The Flag of Minnesota: History, Meaning, and Symbolism

Written by Jennifer Gaeng
Published: December 29, 2022
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The flag of Minnesota is the official flag for the state. The state of Minnesota’s seal, in a somewhat altered form, is shown on the blue background of its design. The flag that is currently in use was established in 1957, and the state seal was updated in 1983. This article will delve deeper into the significance of the Minnesota state flag. We will discuss its origins, symbols, and historical context.

Flag of Minnesota History

flag of Minnesota

The flag of Minnesota has a rich history dating back to the American Civil War Era.


Early Military Era

During the American Civil War, the Minnesota flag was flown by eleven infantry battalions. Each one featured either the American eagle or the state seal on a scroll on a blue backdrop.


In order to prepare for Minnesota’s 1893 exposition at the Chicago World’s Fair, Governor William Merriam created an all-male board. As part of its “women’s work,” the Women’s Auxiliary Board assembled a team of six people to create the state flag. The boards received two hundred flag design submissions for their contest. $15 was awarded for the winning design submitted by Amelia Hyde Center. Its center was a soft blue and white color scheme. The state flower, the moccasin blossom, was depicted in white against the blue backdrop of the state seal. A red ribbon around the seal read “L’Étoile du Nord” in French, which translates to “The Star of the North.”

In gold, the state seal had the years 1819 (the year Fort Snelling was established), 1858 (the year Minnesota became a state), and 1893 are also included along the border (adoption of the first flag). Minnesota was the 19th state to join the Union after the original 13. To commemorate this, the state seal had the word “Minnesota” in gold, surrounded by 19 gold stars arranged in the shape of a star. Gold medals were awarded to Pauline and Thomane Fjelde for their silk embroidery of the first flag of Minnesota. The flag was formally established on April 4, 1893.


To commemorate the state’s centennial in 1958, its flag was changed in 1957 to include a single royal blue field on each side. Besides reducing production costs, this also makes the flag stronger, especially in windy conditions. A change was made to the seal to reflect the correct state flower (the Pink and White Lady’s Slipper) instead of the incorrect one (seen on the flag in 1893).


In 1983, a new state seal was adopted, and that change is reflected in the current flag. The original royal blue backdrop has been replaced by a more muted blue color.

Flag of Minnesota Design and Colors

The flag of Minnesota is a rectangular flag with a design in the center and a background in medium blue. The flag is supposed to have a thin gold border with gold fringe, although, in practice, these elements are rarely displayed. The state seal’s designs are centered in a white circle with the word “MINNESOTA” written across the bottom. Four groups of stars (4 stars in each group) and one group of three stars are spaced out evenly around the edge. The top star represents Polaris, the North Star. All around the central pattern are examples of the state flower. The years 1819, 1858, and 1893 are included along the border (as explained above).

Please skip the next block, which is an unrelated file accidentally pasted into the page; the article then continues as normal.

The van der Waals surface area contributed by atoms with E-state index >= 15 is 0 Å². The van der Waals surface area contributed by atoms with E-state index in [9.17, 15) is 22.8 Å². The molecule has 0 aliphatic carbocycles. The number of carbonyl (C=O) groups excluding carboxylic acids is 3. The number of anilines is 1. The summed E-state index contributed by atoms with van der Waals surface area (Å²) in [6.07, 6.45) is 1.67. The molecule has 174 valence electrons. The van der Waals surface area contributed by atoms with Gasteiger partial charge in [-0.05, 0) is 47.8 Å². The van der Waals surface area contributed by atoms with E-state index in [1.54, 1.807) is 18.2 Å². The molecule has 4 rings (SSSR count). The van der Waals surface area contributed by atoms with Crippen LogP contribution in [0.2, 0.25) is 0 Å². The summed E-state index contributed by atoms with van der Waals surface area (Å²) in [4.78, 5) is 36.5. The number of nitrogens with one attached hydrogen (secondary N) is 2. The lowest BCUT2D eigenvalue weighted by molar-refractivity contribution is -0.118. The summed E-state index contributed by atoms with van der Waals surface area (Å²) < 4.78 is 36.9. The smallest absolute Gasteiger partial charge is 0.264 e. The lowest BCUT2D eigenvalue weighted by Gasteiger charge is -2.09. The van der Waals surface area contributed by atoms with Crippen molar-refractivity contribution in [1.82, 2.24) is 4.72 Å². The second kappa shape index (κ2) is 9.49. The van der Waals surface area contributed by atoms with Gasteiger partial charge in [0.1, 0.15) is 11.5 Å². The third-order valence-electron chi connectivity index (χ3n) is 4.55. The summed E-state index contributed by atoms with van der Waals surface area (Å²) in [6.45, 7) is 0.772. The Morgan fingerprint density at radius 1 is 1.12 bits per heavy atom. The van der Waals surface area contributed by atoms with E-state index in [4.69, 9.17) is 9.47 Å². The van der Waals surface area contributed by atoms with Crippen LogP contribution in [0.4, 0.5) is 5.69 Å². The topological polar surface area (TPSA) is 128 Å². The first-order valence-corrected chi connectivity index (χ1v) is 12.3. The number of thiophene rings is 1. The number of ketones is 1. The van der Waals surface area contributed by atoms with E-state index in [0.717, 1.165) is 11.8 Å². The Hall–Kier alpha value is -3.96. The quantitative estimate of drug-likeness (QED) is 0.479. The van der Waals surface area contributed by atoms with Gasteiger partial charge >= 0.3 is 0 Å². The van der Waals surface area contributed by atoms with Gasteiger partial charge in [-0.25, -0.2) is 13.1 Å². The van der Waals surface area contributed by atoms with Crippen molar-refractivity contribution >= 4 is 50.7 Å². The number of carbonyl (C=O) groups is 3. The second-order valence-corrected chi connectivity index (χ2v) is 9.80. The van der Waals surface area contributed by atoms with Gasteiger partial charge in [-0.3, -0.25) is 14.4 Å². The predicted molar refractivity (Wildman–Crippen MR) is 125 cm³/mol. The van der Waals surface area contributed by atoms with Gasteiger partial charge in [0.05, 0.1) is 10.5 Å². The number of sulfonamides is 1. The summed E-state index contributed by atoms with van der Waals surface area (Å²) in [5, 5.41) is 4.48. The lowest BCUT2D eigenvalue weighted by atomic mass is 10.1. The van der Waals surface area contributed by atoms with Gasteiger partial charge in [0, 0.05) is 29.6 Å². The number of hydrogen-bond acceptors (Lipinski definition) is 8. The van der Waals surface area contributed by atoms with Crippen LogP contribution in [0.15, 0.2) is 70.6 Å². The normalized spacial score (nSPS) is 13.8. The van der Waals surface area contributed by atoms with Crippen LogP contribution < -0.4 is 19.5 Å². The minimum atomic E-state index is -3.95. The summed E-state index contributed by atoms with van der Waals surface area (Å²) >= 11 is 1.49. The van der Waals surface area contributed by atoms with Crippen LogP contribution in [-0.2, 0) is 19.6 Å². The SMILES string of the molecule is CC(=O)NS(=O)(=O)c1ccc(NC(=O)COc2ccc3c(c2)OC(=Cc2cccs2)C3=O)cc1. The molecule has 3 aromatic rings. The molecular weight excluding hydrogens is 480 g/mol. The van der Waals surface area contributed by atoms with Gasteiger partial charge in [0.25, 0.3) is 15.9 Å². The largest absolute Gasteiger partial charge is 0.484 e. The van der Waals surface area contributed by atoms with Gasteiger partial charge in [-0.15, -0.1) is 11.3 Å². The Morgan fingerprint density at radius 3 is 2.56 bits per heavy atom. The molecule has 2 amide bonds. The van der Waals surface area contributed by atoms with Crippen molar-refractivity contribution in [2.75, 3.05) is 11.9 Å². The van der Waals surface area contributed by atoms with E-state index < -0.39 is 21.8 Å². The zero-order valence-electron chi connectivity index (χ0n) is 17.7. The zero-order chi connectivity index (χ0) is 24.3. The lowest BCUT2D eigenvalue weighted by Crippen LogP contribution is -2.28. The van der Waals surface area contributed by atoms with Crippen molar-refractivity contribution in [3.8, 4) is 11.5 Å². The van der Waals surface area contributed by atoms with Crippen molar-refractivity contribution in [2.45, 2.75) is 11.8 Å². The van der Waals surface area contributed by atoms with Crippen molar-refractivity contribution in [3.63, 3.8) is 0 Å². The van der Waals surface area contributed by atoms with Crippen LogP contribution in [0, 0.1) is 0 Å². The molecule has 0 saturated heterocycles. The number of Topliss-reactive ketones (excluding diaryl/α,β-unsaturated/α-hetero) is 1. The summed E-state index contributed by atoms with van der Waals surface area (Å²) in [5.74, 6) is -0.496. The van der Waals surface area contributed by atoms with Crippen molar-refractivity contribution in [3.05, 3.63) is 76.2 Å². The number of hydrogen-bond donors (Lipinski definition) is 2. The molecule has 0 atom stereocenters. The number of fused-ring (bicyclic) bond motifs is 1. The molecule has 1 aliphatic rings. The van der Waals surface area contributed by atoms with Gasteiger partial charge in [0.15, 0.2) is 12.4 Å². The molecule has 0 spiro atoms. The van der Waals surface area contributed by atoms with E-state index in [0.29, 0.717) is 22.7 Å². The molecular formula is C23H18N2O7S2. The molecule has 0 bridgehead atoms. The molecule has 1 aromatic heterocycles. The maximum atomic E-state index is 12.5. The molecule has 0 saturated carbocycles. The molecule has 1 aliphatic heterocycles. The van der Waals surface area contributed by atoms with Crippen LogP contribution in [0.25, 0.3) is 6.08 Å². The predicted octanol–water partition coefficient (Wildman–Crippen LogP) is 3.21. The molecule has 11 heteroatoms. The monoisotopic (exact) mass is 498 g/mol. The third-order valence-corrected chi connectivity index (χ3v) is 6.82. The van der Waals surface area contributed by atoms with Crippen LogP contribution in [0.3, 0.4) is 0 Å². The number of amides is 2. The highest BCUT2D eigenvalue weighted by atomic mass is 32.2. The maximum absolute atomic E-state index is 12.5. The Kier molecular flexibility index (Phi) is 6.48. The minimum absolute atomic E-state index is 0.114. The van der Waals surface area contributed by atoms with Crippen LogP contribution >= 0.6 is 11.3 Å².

Flag of Minnesota Symbolism

flag of Minnesota

The Minnesota state flag waving along with the national flag of the United States of America. Minnesota is a state in the upper Midwestern United States.


The Minnesota state flag features a Native American on horseback to honor the state’s rich Native American history and culture. However, the depiction has been critiqued as being racist by outsiders. In the 2021-2022 legislative session in Minnesota, a measure was presented to establish a task group to investigate potential changes to and replacements for the state flag. However, the bill was rejected.

The vast majority of the state of Minnesota consists of relatively flat prairie plains. The state’s horizon depicted on the flag reflects this. A sun is seen setting in the west as well. The Native American and the farmer’s tools symbolize the equipment used for hunting and work, while the stump signifies the significance of the lumber industry in 1858.

St. Anthony Falls and the Mississippi River, symbols of the state’s transportation, industry, and settlement, are included on the new state seal. The furrows made by the plow were a visible sign of the land’s submission to the pioneer’s rule. The plow also symbolizes the importance of agriculture to Minnesota’s economy and heritage. In earlier versions of the State Seal, such waterfalls were not included. Beyond the waterfalls on the current seal are three pine trees. These represent the state tree and the pine regions along the St. Croix, the Mississippi, and Lake Superior.

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About the Author

Jennifer Gaeng is a writer at A-Z-Animals focused on animals, lakes, and fishing. With over 15 years of collective experience in writing and researching, Jennifer has honed her skills in various niches, including nature, animals, family care, and self-care. Hailing from Missouri, Jennifer finds inspiration in spending quality time with her loved ones. Her creative spirit extends beyond her writing endeavors, as she finds joy in the art of drawing and immersing herself in the beauty of nature.

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  1. Britannica, Available here:
  2. Wikipedia, Available here: